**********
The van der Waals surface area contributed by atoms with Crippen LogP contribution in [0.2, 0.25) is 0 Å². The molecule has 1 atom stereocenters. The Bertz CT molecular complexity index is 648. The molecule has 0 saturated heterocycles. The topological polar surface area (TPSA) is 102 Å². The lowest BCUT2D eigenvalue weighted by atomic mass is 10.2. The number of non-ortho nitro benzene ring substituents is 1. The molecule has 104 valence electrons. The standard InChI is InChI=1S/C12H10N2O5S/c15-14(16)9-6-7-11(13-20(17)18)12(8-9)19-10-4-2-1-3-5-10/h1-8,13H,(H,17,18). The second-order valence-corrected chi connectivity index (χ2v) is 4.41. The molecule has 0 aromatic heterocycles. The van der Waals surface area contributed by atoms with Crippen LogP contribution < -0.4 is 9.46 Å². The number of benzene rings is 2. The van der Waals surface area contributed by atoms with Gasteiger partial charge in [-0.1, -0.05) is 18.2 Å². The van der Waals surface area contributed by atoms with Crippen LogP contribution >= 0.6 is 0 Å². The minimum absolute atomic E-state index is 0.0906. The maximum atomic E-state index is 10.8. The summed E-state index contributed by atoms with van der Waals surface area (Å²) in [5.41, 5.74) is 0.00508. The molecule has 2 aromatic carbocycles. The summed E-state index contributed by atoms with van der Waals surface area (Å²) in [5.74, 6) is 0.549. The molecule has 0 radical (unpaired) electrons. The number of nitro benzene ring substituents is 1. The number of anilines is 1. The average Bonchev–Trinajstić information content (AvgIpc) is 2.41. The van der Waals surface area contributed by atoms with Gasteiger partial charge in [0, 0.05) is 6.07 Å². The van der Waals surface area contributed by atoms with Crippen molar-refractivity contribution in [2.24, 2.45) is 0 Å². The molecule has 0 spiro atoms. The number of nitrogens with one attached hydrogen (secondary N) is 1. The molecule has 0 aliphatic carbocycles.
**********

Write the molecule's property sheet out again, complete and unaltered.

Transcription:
The van der Waals surface area contributed by atoms with Crippen LogP contribution in [0.2, 0.25) is 0 Å². The molecule has 1 atom stereocenters. The Bertz CT molecular complexity index is 648. The molecule has 0 saturated heterocycles. The topological polar surface area (TPSA) is 102 Å². The lowest BCUT2D eigenvalue weighted by atomic mass is 10.2. The number of non-ortho nitro benzene ring substituents is 1. The molecule has 104 valence electrons. The standard InChI is InChI=1S/C12H10N2O5S/c15-14(16)9-6-7-11(13-20(17)18)12(8-9)19-10-4-2-1-3-5-10/h1-8,13H,(H,17,18). The second-order valence-corrected chi connectivity index (χ2v) is 4.41. The molecule has 0 aromatic heterocycles. The van der Waals surface area contributed by atoms with Crippen LogP contribution < -0.4 is 9.46 Å². The number of benzene rings is 2. The van der Waals surface area contributed by atoms with Gasteiger partial charge in [-0.1, -0.05) is 18.2 Å². The van der Waals surface area contributed by atoms with Crippen LogP contribution >= 0.6 is 0 Å². The minimum absolute atomic E-state index is 0.0906. The maximum atomic E-state index is 10.8. The summed E-state index contributed by atoms with van der Waals surface area (Å²) in [5.41, 5.74) is 0.00508. The molecule has 2 aromatic carbocycles. The summed E-state index contributed by atoms with van der Waals surface area (Å²) in [5.74, 6) is 0.549. The molecule has 0 radical (unpaired) electrons. The number of nitro benzene ring substituents is 1. The number of anilines is 1. The average Bonchev–Trinajstić information content (AvgIpc) is 2.41. The van der Waals surface area contributed by atoms with Gasteiger partial charge in [0, 0.05) is 6.07 Å². The van der Waals surface area contributed by atoms with Crippen molar-refractivity contribution in [2.24, 2.45) is 0 Å². The molecule has 0 spiro atoms. The number of nitrogens with one attached hydrogen (secondary N) is 1. The molecule has 0 aliphatic carbocycles.